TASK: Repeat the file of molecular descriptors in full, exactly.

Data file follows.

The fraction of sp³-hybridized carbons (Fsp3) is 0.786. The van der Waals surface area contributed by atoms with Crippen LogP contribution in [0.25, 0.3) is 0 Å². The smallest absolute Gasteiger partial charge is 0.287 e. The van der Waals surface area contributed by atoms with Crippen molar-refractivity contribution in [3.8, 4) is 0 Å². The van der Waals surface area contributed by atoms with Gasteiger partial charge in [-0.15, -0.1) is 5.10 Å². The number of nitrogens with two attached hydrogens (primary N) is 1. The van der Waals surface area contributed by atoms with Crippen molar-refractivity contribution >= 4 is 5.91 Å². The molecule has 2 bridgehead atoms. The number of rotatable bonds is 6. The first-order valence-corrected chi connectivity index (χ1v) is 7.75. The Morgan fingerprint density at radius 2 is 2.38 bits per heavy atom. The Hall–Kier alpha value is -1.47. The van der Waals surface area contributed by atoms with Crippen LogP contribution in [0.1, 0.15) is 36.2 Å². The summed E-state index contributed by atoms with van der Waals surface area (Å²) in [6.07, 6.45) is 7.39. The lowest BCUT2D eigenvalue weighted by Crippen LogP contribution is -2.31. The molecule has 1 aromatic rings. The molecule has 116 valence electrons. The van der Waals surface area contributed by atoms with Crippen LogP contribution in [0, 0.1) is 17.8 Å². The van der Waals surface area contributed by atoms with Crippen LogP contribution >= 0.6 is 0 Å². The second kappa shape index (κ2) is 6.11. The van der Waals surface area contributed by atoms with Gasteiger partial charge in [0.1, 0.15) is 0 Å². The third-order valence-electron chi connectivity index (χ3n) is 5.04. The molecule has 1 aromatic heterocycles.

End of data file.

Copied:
The fraction of sp³-hybridized carbons (Fsp3) is 0.786. The van der Waals surface area contributed by atoms with Crippen LogP contribution in [0.25, 0.3) is 0 Å². The smallest absolute Gasteiger partial charge is 0.287 e. The van der Waals surface area contributed by atoms with Crippen molar-refractivity contribution in [3.8, 4) is 0 Å². The van der Waals surface area contributed by atoms with Gasteiger partial charge in [-0.15, -0.1) is 5.10 Å². The number of nitrogens with two attached hydrogens (primary N) is 1. The van der Waals surface area contributed by atoms with Crippen molar-refractivity contribution >= 4 is 5.91 Å². The molecule has 2 bridgehead atoms. The number of rotatable bonds is 6. The first-order valence-corrected chi connectivity index (χ1v) is 7.75. The Morgan fingerprint density at radius 2 is 2.38 bits per heavy atom. The Hall–Kier alpha value is -1.47. The van der Waals surface area contributed by atoms with Crippen LogP contribution in [0.1, 0.15) is 36.2 Å². The summed E-state index contributed by atoms with van der Waals surface area (Å²) in [6.07, 6.45) is 7.39. The lowest BCUT2D eigenvalue weighted by Crippen LogP contribution is -2.31. The molecule has 1 aromatic rings. The molecule has 116 valence electrons. The van der Waals surface area contributed by atoms with Crippen LogP contribution in [0, 0.1) is 17.8 Å². The van der Waals surface area contributed by atoms with Crippen LogP contribution >= 0.6 is 0 Å². The second kappa shape index (κ2) is 6.11. The van der Waals surface area contributed by atoms with Gasteiger partial charge in [0.1, 0.15) is 0 Å². The third-order valence-electron chi connectivity index (χ3n) is 5.04. The molecule has 1 aromatic heterocycles.